George Robertson Sinclair

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George Robertson Sinclair (28 October 1863 – 7 February 1917) was an English cathedral organist, who served at Truro and Hereford cathedrals.[1]

As a young man, Sinclair was destined for the Anglican priesthood, but in 1880 his father died and Sinclair needed to earn a living immediately. He became the first cathedral organist of the new diocese of Truro. He moved from Truro to become organist of Hereford Cathedral in 1889, where he remained for the rest of his life.

At Hereford, Sinclair was conductor of eight Three Choirs Festivals between 1891 and 1912, working with leading British musicians of the day, including Edward Elgar, who incorporated into his Enigma Variations a portrait of Sinclair and his bulldog.

Life and career

Early years

Sinclair was born in Croydon, the son of Dr R S Sinclair, director of public education in Bombay.[2] The family had Irish connections, and at the age of eight, Sinclair entered the Royal Irish Academy of Music in Dublin.[2] In 1873, aged ten, he gained a choral scholarship at St. Michael's College, Tenbury, under the headship of Sir Frederick Ouseley. He remained there for six years, singing in the choir at the daily services and deputising as organist.[2]

1879 Sinclair became assistant organist to Charles Harford Lloyd at Gloucester Cathedral and parish organist of St Mary-de-Crypt, Gloucester.[2] It had been expected that he would become an Anglican priest, but when he was seventeen his father died, and Sinclair was obliged to earn an income at once.[2] In 1880, Edward Benson, first Bishop of Truro, asked Ouseley for advice on a suitable organist for the new Truro Cathedral. Ouseley recommended Sinclair, who was appointed, aged 17.[2] He designed a high-specification four-manual organ built by Father Willis, and assembled and trained a choir.[2]

Hereford and the Three Choirs Festival

"The Metamorphosis of Dan" – Sinclair and his dog Dan were famously inseparable

In 1889, Langdon Colborne, organist of Hereford Cathedral died, and Sinclair was appointed to succeed him. In a profile of him in The Musical Times in October 1900, the anonymous author wrote:

He conducted the last four Hereford Musical Festivals – 1891, 1894, 1897, and 1900 – with conspicuous success. Through his persevering energy the sum of £2,300 was raised to re-build the Cathedral organ, the work being carried out by Father Willis. The Ouseley Memorial window, a prominent feature in the Cathedral, is also largely due to his exertions, and his influence on the musical life of Hereford and the neighbourhood is very great and beneficial to the progress of the art in that fertile region.

As an organist, accompanist, and solo player Dr. Sinclair occupies a very high place in technical attainment and sympathetic feeling.[2]

In 1900 Sinclair was appointed conductor of the Birmingham Festival Choral Society, one of whose members drew a caricature of Sinclair and his bulldog Dan, from whom he was inseparable, and who attended all rehearsals.[2] Sinclair's friend Edward Elgar depicted Dan in the Enigma Variations. The eleventh variation, in G minor, Allegro di molto headed "G.R.S." portrays Dan falling into the River Wye and, in Elgar's words, "paddling upstream to find a landing place; and his rejoicing bark on landing. G.R.S. said, 'Set that to music'. I did; here it is."[3] The variation also depicts Sinclair's impetuous character and his skilful organ pedalling.[4]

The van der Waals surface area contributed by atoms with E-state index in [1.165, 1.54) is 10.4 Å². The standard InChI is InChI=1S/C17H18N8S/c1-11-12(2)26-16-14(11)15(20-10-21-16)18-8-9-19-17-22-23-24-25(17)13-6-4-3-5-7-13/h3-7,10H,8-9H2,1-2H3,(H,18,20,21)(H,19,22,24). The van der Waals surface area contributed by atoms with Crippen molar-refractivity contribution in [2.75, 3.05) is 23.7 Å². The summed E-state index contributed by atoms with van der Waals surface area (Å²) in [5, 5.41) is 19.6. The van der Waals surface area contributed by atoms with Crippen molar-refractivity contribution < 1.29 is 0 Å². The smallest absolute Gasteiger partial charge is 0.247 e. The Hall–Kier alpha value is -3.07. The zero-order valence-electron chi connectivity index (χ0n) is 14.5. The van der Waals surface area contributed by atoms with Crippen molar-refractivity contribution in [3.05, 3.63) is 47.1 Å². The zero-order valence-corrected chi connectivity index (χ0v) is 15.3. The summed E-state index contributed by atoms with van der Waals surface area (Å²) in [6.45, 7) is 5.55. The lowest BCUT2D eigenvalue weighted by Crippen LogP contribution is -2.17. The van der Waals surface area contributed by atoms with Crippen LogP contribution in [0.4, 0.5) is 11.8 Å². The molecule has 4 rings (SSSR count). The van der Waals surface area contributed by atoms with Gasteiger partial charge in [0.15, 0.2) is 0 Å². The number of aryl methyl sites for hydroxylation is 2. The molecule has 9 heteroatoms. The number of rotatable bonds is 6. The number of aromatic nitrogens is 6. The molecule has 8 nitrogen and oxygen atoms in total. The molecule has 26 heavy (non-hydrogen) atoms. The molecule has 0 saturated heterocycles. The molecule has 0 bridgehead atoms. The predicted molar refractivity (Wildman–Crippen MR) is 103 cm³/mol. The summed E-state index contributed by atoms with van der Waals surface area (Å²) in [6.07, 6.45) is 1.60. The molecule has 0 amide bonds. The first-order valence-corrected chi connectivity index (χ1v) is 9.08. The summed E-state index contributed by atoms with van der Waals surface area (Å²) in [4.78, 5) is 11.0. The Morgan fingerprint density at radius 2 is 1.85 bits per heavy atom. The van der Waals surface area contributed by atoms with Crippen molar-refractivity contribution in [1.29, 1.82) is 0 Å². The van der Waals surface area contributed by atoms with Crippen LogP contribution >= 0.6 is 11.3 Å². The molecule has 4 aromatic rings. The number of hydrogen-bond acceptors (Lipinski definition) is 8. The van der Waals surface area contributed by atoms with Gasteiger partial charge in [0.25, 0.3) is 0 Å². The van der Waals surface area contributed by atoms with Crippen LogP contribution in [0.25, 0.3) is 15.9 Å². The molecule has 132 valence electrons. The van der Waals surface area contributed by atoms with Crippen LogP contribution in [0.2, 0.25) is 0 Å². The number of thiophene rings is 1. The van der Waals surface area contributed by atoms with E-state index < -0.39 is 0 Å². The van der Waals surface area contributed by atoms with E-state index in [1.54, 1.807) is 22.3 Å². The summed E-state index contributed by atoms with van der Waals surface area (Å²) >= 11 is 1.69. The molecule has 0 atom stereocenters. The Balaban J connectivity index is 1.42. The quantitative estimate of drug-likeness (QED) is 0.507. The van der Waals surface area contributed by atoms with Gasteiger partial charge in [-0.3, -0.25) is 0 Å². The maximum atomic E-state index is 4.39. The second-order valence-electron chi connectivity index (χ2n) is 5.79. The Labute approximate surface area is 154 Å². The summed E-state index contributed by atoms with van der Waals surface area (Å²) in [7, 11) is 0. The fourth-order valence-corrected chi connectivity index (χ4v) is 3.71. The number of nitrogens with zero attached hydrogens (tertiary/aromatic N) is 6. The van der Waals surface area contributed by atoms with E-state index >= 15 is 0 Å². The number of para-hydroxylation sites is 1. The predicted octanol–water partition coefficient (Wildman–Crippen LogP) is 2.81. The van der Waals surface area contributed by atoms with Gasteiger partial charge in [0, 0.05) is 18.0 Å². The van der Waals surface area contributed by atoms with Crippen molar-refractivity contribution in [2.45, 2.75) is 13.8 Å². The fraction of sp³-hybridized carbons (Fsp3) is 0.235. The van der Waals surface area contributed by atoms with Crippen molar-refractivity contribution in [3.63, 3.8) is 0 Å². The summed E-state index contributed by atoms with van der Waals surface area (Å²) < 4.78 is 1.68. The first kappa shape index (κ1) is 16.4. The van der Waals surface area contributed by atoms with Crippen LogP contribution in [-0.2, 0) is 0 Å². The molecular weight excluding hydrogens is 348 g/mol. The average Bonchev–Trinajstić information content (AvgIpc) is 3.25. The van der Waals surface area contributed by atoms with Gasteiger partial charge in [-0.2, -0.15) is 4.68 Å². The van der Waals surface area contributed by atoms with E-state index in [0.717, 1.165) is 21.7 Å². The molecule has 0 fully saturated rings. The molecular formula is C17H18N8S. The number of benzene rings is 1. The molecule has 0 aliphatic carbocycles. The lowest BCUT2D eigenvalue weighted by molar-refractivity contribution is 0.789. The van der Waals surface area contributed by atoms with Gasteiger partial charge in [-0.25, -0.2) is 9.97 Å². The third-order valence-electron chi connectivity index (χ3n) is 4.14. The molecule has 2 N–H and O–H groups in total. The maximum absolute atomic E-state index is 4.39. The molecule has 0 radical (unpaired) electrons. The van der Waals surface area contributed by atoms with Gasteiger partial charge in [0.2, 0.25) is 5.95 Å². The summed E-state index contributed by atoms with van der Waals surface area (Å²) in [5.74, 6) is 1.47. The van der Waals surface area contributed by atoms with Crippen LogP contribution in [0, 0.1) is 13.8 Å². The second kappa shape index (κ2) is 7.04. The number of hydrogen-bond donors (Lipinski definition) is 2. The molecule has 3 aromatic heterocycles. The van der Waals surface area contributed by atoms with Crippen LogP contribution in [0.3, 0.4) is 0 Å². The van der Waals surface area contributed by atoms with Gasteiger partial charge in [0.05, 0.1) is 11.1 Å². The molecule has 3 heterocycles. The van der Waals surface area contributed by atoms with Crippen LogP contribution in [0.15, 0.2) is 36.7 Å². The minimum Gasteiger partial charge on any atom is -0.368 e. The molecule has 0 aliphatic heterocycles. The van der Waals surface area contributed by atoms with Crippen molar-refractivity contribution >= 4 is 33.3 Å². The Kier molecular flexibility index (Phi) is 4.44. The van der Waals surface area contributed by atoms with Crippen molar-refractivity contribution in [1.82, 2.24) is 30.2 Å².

At Hereford, Sinclair was chief conductor of the Three Choirs Festivals of 1891, 1894, 1897, 1900, 1903, 1906, 1909 and 1912. He modernised the repertoire of the festivals, introducing music of peripheral religious relevance, including Parsifal,[5] and of wholly secular character, such as Tchaikovsky's Pathétique Symphony.[6] In a country still suspicious of Roman Catholicism, Sinclair programmed Verdi's Requiem, and made a considerable success with it in 1900. He, together with Elgar and Stanford and the soloists, sent a telegram to the aged composer reporting "una recita splendida del Requiem Festival di Hereford".[6]

Sinclair died suddenly in Birmingham, aged 53, after conducting a rehearsal.[5]

Dedications and memorials

Sinclair was the dedicatee of Elgar's Te Deum and Benedictus (1897) and A Christmas Greeting (1907).[4] A biographical tablet was erected to his memory in Hereford Cathedral in 1920.[4]


  1. "Sinclair, George Robertson". Who's Who. Vol. 59. 1907. pp. 1611–1612.<templatestyles src="Module:Citation/CS1/styles.css"></templatestyles>
  2. 2.0 2.1 2.2 2.3 2.4 2.5 2.6 2.7 2.8 "Dr. G. R. Sinclair, Conductor of the Hereford Musical Festival", The Musical Times and Singing Class Circular, Vol. 41, No. 692 (October 1900), pp. 661–662 (subscription required)
  3. Golding, Robin (1986). Liner notes to EMI CD CDM 7 64015 2, OCLC 407025089
  4. 4.0 4.1 4.2 Fuller Maitland, J A and Christopher Kent. "Sinclair, George Robertson", Grove Music Online, Oxford Music Online, accessed 30 October 2011 (subscription required)
  5. 5.0 5.1 "Mr G. R. Sinclair", The Times, 9 February 1917, p. 9
  6. 6.0 6.1 "The Hereford Musical Festival", The Musical Times and Singing Class Circular, Vol. 41, No. 692 (October 1900), pp. 657–661 (subscription required)
Cultural offices
Preceded by
(First Organist)
Organist and Master of the Choristers of Truro Cathedral
Succeeded by
Mark James Monk
Preceded by
Langdon Colborne
Organist and Master of the Choristers of Hereford Cathedral
Succeeded by
Percy Clarke Hull